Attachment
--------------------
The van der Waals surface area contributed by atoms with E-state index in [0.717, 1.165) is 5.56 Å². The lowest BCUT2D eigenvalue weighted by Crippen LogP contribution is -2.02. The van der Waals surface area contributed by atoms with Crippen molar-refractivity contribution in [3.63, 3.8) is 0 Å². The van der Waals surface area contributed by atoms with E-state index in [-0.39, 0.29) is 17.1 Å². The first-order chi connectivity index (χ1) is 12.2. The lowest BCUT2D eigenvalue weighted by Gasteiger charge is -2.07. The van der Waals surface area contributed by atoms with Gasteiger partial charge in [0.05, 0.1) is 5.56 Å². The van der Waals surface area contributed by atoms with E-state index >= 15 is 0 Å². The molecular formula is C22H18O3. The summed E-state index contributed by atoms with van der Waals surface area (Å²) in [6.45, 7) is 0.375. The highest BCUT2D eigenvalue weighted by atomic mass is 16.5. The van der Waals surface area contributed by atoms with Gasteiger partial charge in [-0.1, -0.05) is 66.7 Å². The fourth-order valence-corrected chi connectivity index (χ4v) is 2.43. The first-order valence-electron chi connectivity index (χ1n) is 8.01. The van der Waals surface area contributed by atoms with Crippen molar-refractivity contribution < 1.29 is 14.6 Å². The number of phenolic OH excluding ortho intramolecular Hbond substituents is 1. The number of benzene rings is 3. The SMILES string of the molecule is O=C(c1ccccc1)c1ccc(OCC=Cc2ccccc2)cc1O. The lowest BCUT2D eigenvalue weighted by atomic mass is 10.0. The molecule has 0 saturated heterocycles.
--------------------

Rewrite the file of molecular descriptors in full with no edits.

The van der Waals surface area contributed by atoms with E-state index in [0.717, 1.165) is 5.56 Å². The lowest BCUT2D eigenvalue weighted by Crippen LogP contribution is -2.02. The van der Waals surface area contributed by atoms with Crippen molar-refractivity contribution in [3.63, 3.8) is 0 Å². The van der Waals surface area contributed by atoms with E-state index in [-0.39, 0.29) is 17.1 Å². The first-order chi connectivity index (χ1) is 12.2. The lowest BCUT2D eigenvalue weighted by Gasteiger charge is -2.07. The van der Waals surface area contributed by atoms with Gasteiger partial charge in [0.05, 0.1) is 5.56 Å². The van der Waals surface area contributed by atoms with E-state index >= 15 is 0 Å². The molecular formula is C22H18O3. The summed E-state index contributed by atoms with van der Waals surface area (Å²) in [6.45, 7) is 0.375. The highest BCUT2D eigenvalue weighted by atomic mass is 16.5. The van der Waals surface area contributed by atoms with Gasteiger partial charge in [-0.1, -0.05) is 66.7 Å². The fourth-order valence-corrected chi connectivity index (χ4v) is 2.43. The first-order valence-electron chi connectivity index (χ1n) is 8.01. The van der Waals surface area contributed by atoms with Crippen molar-refractivity contribution < 1.29 is 14.6 Å². The number of phenolic OH excluding ortho intramolecular Hbond substituents is 1. The number of benzene rings is 3. The SMILES string of the molecule is O=C(c1ccccc1)c1ccc(OCC=Cc2ccccc2)cc1O. The lowest BCUT2D eigenvalue weighted by atomic mass is 10.0. The molecule has 0 saturated heterocycles.